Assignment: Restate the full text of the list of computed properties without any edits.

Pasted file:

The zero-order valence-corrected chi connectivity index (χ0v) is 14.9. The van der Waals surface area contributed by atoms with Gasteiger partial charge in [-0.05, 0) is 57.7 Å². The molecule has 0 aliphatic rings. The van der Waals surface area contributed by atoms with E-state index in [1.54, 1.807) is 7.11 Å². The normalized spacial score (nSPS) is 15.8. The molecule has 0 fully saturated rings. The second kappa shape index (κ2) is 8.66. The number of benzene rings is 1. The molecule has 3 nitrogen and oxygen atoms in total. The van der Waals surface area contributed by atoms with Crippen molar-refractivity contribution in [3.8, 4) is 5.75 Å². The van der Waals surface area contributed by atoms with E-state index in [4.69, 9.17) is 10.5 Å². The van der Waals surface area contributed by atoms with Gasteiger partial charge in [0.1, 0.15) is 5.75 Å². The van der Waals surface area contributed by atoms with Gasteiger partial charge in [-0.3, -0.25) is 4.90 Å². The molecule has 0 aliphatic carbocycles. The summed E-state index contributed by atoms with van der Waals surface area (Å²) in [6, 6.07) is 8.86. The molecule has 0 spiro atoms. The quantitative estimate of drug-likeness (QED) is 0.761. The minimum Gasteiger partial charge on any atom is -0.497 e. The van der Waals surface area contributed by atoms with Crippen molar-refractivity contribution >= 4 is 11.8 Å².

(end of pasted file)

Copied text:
The zero-order valence-corrected chi connectivity index (χ0v) is 14.9. The van der Waals surface area contributed by atoms with Gasteiger partial charge in [-0.05, 0) is 57.7 Å². The molecule has 0 aliphatic rings. The van der Waals surface area contributed by atoms with E-state index in [1.54, 1.807) is 7.11 Å². The normalized spacial score (nSPS) is 15.8. The molecule has 0 fully saturated rings. The second kappa shape index (κ2) is 8.66. The number of benzene rings is 1. The molecule has 3 nitrogen and oxygen atoms in total. The van der Waals surface area contributed by atoms with Crippen molar-refractivity contribution in [3.8, 4) is 5.75 Å². The van der Waals surface area contributed by atoms with E-state index in [4.69, 9.17) is 10.5 Å². The van der Waals surface area contributed by atoms with Gasteiger partial charge in [0.1, 0.15) is 5.75 Å². The van der Waals surface area contributed by atoms with Gasteiger partial charge in [-0.3, -0.25) is 4.90 Å². The molecule has 0 aliphatic carbocycles. The summed E-state index contributed by atoms with van der Waals surface area (Å²) in [6, 6.07) is 8.86. The molecule has 0 spiro atoms. The quantitative estimate of drug-likeness (QED) is 0.761. The minimum Gasteiger partial charge on any atom is -0.497 e. The van der Waals surface area contributed by atoms with Crippen molar-refractivity contribution >= 4 is 11.8 Å².